5 Benefits Of Working For The Federal Government

Now is a good time to work for the United States federal government as more than a quarter million people have been hired by the government over the last three years. USA Jobs, the primary portal for federal job seekers, is even launching a streamlined application service for college students and recent graduates called Pathways to better assist them with finding government work.

While this is certainly welcome news in a weak economy, one might wonder why there is so much interest in government jobs in particular. By way of an answer, here are five benefits of working for the federal government.

1. Job Security

Increased job security is a valuable commodity, especially in an uncertain economy, and the federal government provides it. Compared to public servants, private employees are at a much higher risk for being terminated; in fact, they are three times likelier to be terminated by their private employer than are employees of the federal government.

2. High Compensation Increases

Federal employees receive competitive salaries with the added benefit of high compensation increases. From 1951 to 1991, the average state and local government employees received $1.37 in compensation increases for every $1.00 received by the average private employee. Federal civilian employees received $1.91. Since 1980 the pace has increased, with average state and local employees receiving $4.78 for each $1.00 received by private employees.

3. More Vacation and Holidays

Over the course of a career, state and local government employees and federal civilian employees receive nearly 1.5 years more in paid vacation and holidays than the average private employee. The average state or local government employee as 9.9 more paid vacation days and holidays than their private counterparts, a figure that increases to 13 for federal employees. Increased vacation time means that employees are properly compensated for their work hours and given ample time and resources to properly recharge so as to better function in their jobs. The government tends to offer its employees more paid sick and personal days as well.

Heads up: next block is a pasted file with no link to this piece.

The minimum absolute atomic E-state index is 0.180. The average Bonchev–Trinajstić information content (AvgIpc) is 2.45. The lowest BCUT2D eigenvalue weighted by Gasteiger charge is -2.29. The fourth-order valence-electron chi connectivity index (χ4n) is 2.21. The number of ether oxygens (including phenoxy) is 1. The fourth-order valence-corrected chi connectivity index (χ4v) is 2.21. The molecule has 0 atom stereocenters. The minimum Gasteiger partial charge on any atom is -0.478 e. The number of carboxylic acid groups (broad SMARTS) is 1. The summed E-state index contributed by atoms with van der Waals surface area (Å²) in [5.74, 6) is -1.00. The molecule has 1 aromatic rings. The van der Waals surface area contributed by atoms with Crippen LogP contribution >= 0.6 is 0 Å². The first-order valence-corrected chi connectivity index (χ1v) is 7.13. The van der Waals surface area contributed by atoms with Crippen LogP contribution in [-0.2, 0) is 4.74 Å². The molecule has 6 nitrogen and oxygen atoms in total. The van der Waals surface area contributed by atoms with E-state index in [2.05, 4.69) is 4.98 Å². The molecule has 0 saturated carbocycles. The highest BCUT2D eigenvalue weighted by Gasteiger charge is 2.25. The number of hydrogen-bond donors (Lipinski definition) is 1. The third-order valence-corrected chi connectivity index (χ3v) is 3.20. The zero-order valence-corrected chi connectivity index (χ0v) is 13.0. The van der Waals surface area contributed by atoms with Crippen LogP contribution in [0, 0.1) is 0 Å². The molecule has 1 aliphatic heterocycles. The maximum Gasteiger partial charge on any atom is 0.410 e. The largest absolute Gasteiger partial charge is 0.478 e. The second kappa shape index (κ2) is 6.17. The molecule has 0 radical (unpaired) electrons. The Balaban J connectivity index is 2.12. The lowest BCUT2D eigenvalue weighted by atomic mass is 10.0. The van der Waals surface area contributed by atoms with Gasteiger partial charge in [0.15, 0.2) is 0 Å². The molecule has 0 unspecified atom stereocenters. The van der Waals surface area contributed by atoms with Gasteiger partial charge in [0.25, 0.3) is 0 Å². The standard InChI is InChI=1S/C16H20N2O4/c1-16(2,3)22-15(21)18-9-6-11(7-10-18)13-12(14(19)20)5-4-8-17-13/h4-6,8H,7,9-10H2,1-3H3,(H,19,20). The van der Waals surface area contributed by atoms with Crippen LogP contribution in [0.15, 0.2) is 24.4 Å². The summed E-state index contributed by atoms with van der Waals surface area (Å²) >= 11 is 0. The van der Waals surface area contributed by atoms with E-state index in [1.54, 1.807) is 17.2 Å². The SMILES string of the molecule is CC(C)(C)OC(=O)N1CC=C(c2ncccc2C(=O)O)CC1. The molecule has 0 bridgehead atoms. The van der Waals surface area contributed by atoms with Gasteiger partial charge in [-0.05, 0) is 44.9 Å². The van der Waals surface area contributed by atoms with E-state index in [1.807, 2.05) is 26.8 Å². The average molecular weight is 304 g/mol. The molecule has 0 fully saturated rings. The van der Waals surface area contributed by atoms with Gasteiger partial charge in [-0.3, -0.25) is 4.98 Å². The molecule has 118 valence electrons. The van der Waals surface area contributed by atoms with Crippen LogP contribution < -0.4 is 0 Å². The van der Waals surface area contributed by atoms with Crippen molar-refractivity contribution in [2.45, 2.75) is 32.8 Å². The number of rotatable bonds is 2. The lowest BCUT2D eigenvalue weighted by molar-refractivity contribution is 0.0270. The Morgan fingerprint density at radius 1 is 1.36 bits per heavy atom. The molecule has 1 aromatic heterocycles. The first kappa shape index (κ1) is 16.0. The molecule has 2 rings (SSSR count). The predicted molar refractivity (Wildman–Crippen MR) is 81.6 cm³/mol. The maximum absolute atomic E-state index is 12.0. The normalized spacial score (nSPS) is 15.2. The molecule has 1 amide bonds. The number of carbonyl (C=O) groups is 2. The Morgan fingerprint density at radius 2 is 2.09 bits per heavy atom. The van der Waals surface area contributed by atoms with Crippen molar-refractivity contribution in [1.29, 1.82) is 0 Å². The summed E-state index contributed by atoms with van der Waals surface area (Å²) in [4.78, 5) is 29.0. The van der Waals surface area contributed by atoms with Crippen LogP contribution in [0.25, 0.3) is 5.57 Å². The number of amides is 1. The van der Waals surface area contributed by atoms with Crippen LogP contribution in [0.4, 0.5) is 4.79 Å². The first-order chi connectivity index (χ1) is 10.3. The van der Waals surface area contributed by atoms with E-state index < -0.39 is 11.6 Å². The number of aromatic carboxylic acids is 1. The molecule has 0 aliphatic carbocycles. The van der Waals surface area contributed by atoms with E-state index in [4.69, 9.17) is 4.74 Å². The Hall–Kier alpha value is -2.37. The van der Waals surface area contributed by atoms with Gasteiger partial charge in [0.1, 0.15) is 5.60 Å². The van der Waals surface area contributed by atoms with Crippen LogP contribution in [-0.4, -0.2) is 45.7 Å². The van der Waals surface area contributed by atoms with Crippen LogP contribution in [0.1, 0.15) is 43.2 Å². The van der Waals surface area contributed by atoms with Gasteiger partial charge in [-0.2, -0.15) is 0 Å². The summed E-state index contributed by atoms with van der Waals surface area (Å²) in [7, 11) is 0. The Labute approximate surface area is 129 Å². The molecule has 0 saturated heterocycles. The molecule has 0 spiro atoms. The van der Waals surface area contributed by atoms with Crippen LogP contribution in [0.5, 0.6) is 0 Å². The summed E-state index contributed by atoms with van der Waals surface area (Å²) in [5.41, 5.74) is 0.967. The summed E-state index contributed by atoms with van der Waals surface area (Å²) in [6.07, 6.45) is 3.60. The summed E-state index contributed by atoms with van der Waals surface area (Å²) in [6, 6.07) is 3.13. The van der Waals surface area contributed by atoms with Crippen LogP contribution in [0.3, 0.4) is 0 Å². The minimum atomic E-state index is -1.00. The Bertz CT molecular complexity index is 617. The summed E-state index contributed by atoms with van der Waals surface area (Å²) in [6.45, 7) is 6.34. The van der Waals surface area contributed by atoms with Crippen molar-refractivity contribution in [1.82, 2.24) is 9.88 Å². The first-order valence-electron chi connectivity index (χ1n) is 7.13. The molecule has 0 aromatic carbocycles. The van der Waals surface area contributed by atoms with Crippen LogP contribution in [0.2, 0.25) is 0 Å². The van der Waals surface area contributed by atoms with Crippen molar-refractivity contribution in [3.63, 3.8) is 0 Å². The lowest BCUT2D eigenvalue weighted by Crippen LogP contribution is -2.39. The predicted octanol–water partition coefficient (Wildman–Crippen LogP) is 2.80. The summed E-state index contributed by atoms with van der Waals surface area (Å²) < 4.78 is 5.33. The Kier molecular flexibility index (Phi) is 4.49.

4. Generous Health Benefits

The Federal Healthcare Benefits Program, or FHBP, provides the widest selection of health care plans of any U.S. employer. Though government health care benefits tend to pale compared to those offered by private employers while an employee is working, most government health care plans provide superior benefits to retirees than do private health care plans.

5. Generous Retirement Benefits

Speaking of retirement, federal employees tend to have the option to retire earlier than their private sector counterparts and have access to superior retirement plans through the Civil Services Retirement System (CSRS) or the Federal Employee Retirement System (FERS). Under both plans, retired employees receive an annuity, complemented by Social Security benefits and participation in the Thrift Savings Plan (TSP), which offers 401(k)-type investment options. Retired federal employees also have the option of continuing health benefits at the same monthly cost that they paid before retirement.

Logan Harper is the social media outreach coordinator for the online MPA degree program at the University of North Carolina, Chapel Hill, School of Government – one of the top MPA programs in the U.S. He also loves television, travel and technology. Follow him on Twitter @harperlogan.

Working federal government image from Bigstock